Lethal Embrace? A Thought Experiment

At the heart of the Eurocrisis lies a vicious circle where once there was a virtuous one.  Over the last week or two, the FT has been reflecting on the connection between the sovereign debt crisis and the bank crisis, conjoined twins (as George Soros has put it) of the current Eurocrisis.  See here, here, here.

Historically, banks have stepped in to help sovereigns in their time of need, such as the stresses of war finance, by expanding their own balance sheets, offering bank liabilities (money) in exchange for sovereign debt that has no alternative ready market. 

Contrariwise, sovereigns have stepped in to help banks in their time of need, offering central bank liabilities (reserve money) in exchange for bank debt to allay periodic liquidity crises, and sometimes going so far as to offer sovereign Treasury liabilities in exchange for bank equity issue that has no alternative ready market.

The problem Europe now faces is that monetary union, a fait accompli, left in place the historical symbiosis between national banking systems and national sovereignties, as well as the pattern of thinking formed by generations of experience with that symbiosis.   As a consequence, when the crisis hit, national banking systems stepped in to help their national sovereigns, and national sovereigns stepped in to help their national banking systems.  

Both thought they were doing the right thing, based on past experience.  But the consequence has been to transform isolated sovereign debt crises into systemic bank crises, and to transform isolated national bank crises into systemic sovereign debt crises.  What started as a problem of the periphery (the famous PIIGS) is now threatening the very core of Europe, both sovereigns and banks.  The ongoing run on Greece et al. is now threatening to become a run on Europe, both European sovereigns and the European banking system.

The problem is that banking is no longer national, and neither is sovereignty.

Calls for “fiscal union” are calls for replacing lost national sovereignty with something new, supra-national sovereignty.  The EFSF, and then the ESM, were supposed to be steps on the road toward a common European Treasury, and a common European sovereign debt (Eurobonds and Eurobills).  Maybe it could work, from an economic point of view, but by now it looks like too big a step to be achieved in the time available, from a political point of view.  Angela Merkel is not wrong when she says we are in a race between politics and the market, and we know which one of these is the hare and which one the tortoise.

That is the background needed to understand properly the shift, in recent weeks, toward focus on “banking union” instead.  But old patterns of thinking still stand in the way.  If you think of banks and sovereigns as inherently symbiotic, then it is hard to conceive of banking union without fiscal union, and vice versa.   (See here the FT article today that finally inspired me to put my developing thoughts on the record.)

Here is the main point.  History tells us that there is nothing inevitable about such a symbiosis.  Banking, indeed even international banking, existed long before the modern nation state.  The origin of the lender of last resort function of the modern national central bank is in the operation of private bankers’ banks.  (In the US, before the Fed there was J. P. Morgan.)  There is no logical, or economic, necessity for sovereign backstop of banking.   It follows that there is no logical, or economic, necessity for fiscal or political union to precede, or even coincide with, banking union.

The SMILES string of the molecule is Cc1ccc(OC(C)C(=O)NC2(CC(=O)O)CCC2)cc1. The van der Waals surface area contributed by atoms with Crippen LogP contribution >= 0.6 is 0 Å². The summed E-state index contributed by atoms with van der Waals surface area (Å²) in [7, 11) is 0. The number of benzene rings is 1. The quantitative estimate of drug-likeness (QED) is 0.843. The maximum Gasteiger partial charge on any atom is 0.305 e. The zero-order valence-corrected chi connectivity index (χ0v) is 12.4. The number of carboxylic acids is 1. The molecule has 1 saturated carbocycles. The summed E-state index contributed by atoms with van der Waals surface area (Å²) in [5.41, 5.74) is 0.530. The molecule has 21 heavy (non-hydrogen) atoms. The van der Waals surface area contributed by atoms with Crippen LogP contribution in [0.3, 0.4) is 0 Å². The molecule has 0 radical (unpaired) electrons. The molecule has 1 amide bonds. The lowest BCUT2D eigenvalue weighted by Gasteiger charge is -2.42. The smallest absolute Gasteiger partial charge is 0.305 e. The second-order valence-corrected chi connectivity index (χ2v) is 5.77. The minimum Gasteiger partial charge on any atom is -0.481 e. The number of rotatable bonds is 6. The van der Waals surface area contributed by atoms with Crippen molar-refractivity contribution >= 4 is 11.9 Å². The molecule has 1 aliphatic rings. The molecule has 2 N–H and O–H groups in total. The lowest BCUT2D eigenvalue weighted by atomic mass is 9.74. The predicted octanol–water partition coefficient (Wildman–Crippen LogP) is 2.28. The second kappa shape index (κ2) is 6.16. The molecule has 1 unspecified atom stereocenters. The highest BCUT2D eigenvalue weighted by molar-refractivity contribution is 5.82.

Of course today the balance sheets of European banks, including the ECB, are stuffed with sovereign debts of one kind or another, and that fact by itself makes it hard to think about banking union without fiscal union.  But let’s try, as a little thought experiment.  

Let us imagine a special purpose vehicle, a private vehicle without supra-national backstop, which issues its own private securities of various types and uses the proceeds to buy sovereign debts of various types.   (For those who remember fall 2007, think of it as an analogue to the super-SIV idea, except that the assets are sovereign debts rather than tranches of securitized subprime mortgages.)   In this way, sovereign debt could be removed from the banking system and replaced with cash, which (suppose) banks use to repay liabilities so shrinking their balance sheets by the size of their debt holdings.   No doubt some banks would still be in trouble, but we can imagine banking union proceeding as the Europe-wide solution to that remaining trouble.

But wait, you say, what about deposit insurance, currently national and so currently a second channel of lethal embrace?  But this is just another asset of the bank and another liability of the sovereign.   Since we are just thinking, let’s imagine that we place a market value on this asset and have the SPV buy it as well.   Note that, by making this implicit asset explicit, bank capital will be increased.  Even so, no doubt some banks would still be in trouble.

The point of this thought experiment is to enable us to think separately about the sovereign debt crisis and the banking crisis, and to conceive of the possibility of addressing each separately.  At the end of the day we will be left with a range of private banks, some insolvent, some merely illiquid, and perhaps a few that are okay.  That is one side of the problem.  And we will be left with our SPV; that is the second side of the problem.

But, most importantly, we will also have broken the lethal embrace.   Investors who are thinking about lending to private banks, or perhaps taking up a new equity issue or taking over the existing equity ownership, can form estimates of value without having to consider the fortunes of the bank separately from the fortunes of the sovereignty where that bank has its headquarters.  And investors thinking about lending to a sovereign, or perhaps taking up the securities issued by the SPV, can form estimates of value without having to consider the fortunes of the banking system that happens to be headquartered within the national boundaries of that sovereignty. 

If we think the lethal embrace of banks and sovereigns is currently taking both down together, then breaking that lethal embrace should improve the fortunes of each separately.  It’s a win-win.

Historically, the origin of the embrace between sovereigns and banks was pragmatic.  They did it because it was a win-win.  Today it looks like the win-win involves dissolving the embrace.